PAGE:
At this point the Cougars began to foul which sent Washington up to the free throw line on two consecutive possessions (they hit three of the four shots). But a three pointer from Noah Williams cut the lead back down to six and kept Washington State’s hopes alive for another couple of possessions.
Unfortunately it wasn’t to be as Washington outscored the Cougars 12-10 in the final 1:56 seconds to secure the win and the season split. The Huskies had three players score double digits (Bey, Brown Jr., and Matthews Jr.) while Washington State only had two (Flowers and Gueye). It was easily the most efficient offensive game of the season as Mike Hopkins’ squad scored 1.16 points per possession; WSU scored .972.
Flowers would score his 20th point of the first half when he sank his third straight free throw. The transfer was fouled in the corner opposite the Husky bench by Bey, he hit all three of his shots from the charity stripe to make it 34-28 with 45 seconds left in the half. Matthews threw up a three that hit the rim and then the ball went out of bounds when Fuller stepped on the end line. Washington State had two chances to score another bucket at the buzzer, none of them went in as the Cougs went to the locker room with a six point lead.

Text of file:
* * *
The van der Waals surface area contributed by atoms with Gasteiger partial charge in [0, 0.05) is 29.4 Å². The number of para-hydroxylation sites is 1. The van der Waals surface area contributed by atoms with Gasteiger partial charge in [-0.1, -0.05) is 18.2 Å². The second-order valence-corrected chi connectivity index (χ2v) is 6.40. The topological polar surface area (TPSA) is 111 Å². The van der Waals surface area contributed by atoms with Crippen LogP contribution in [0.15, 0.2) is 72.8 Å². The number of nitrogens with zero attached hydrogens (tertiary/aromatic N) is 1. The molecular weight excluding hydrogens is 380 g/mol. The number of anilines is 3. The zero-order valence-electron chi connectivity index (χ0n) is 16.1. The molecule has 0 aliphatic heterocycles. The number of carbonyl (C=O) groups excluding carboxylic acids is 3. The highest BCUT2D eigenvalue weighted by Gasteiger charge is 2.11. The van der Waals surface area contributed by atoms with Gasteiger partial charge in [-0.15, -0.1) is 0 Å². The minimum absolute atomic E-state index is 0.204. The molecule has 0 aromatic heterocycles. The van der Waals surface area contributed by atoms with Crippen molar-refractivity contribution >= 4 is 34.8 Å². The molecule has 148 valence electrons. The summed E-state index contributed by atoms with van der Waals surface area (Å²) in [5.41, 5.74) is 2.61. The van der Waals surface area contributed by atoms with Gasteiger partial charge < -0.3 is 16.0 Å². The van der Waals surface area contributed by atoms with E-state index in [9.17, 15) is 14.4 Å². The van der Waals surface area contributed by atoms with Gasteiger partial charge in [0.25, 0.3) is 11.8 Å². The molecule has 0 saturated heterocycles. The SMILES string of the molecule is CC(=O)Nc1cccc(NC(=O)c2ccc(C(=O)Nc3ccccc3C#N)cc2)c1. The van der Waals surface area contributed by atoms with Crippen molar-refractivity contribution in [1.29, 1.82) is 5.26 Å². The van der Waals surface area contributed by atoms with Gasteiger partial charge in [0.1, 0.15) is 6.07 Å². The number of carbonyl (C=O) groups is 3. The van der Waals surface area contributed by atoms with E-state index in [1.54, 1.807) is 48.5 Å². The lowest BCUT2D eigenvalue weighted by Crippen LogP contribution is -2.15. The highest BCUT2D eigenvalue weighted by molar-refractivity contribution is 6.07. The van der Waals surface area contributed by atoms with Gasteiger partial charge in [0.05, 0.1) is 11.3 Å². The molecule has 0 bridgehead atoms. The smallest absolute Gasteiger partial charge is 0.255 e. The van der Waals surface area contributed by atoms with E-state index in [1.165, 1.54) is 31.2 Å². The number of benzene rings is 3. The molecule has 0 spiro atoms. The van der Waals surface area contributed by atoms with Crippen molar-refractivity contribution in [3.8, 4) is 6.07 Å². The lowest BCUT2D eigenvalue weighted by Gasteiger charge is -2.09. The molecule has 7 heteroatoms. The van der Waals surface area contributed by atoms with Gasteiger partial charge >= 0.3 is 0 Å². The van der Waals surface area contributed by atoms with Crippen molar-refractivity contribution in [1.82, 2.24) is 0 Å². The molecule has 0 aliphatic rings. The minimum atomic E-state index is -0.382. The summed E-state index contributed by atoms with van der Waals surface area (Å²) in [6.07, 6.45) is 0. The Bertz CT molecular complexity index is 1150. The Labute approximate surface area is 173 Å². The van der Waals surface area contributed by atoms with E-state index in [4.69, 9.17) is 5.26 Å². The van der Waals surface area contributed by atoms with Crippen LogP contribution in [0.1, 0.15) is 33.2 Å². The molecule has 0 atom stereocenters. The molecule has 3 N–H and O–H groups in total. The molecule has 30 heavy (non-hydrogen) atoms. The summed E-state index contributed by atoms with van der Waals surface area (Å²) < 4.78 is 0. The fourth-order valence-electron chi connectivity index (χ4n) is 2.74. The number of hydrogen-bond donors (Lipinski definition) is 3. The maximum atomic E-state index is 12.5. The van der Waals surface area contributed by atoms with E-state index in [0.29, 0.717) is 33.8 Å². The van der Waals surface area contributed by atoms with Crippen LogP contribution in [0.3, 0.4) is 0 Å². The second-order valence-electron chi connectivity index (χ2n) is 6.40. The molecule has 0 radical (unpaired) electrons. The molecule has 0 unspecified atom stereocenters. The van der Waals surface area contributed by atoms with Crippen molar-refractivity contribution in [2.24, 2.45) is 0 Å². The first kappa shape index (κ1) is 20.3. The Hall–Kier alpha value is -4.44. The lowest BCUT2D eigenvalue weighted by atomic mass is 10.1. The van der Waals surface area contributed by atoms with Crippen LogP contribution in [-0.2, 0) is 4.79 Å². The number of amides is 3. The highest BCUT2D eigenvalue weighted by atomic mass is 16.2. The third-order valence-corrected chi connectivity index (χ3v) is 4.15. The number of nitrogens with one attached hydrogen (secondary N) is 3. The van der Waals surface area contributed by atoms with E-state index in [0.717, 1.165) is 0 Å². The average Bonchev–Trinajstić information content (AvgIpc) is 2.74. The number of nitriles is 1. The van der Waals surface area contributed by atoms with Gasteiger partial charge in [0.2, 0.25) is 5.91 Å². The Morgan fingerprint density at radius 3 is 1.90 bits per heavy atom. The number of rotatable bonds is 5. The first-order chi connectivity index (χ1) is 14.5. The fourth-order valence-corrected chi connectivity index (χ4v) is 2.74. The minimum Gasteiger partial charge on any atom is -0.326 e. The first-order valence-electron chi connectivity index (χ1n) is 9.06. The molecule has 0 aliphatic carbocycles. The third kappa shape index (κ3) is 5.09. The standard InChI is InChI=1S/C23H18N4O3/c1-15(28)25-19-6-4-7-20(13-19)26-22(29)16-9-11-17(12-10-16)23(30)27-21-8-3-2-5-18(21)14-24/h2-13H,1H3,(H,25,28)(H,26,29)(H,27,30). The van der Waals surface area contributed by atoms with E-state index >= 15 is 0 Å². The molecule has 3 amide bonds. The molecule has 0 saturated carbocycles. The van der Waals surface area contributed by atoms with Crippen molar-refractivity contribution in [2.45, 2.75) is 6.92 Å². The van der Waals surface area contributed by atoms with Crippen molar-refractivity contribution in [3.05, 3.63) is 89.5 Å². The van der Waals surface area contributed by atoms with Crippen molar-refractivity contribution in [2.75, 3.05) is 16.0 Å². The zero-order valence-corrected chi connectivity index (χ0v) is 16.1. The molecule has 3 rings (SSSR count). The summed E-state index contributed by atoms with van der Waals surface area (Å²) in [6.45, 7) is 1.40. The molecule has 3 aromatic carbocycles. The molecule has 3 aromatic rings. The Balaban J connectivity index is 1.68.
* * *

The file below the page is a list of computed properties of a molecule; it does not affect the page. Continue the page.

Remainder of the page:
Washington’s last bucket of the half came when Davis hit the second of two free throws after Roberts was hit with a weak flagrant at the rim. Davis had picked off a pass from Rodman and Roberts wasn’t in a good position defensively so he made a smart foul that the officials decided was more than a personal.
It was a sloppy end to half that saw the Cougars on a 7-3 run to push their lead out to six. Roberts and Williams scored a combined four points on back-to-back offensive possessions for WSU. That’s when Bajema drove the lane of of a turnover when Williams hit the floor and lost control of the ball — there was no whistle blown here. Brown Jr. had probably his most dominant stretch on the floor for UW as he drew a foul against Williams, sank one of two free throws, on the possession immediately after he’d hit a pullup jumper from near the charity stripe.
It was the third straight half where the Cougs had done a fantastic job of limiting the Pac-12’s leading scorer. Brown Jr. only had scored four points on nine shots from the field and none from beyond the arc.
While WSU had limited Brown’s effectiveness, the Huskies had inconsistent success at limiting Gueye in the paint. The problem UW’s defense was faced with was that in order to closely guard the freshmen, they had to take defenders away from Flowers. And the senior had made them pay as he hit five threes in the first half. The first of those threes came with a hand in his face at 16:45 out near the Space Needle on UW’s court; the excellent defense didn’t matter as the shot found nothing but net.
In fact, that was consistent theme for the Flowers throughout the night. No matter how tight the defense was on him from behind the arc, he still hit his shots. The senior was five of seven from three point land, had hit his only shot from inside the arc, and had drained all three of his free throw attempts.
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Photo Credit: Washington men’s basketball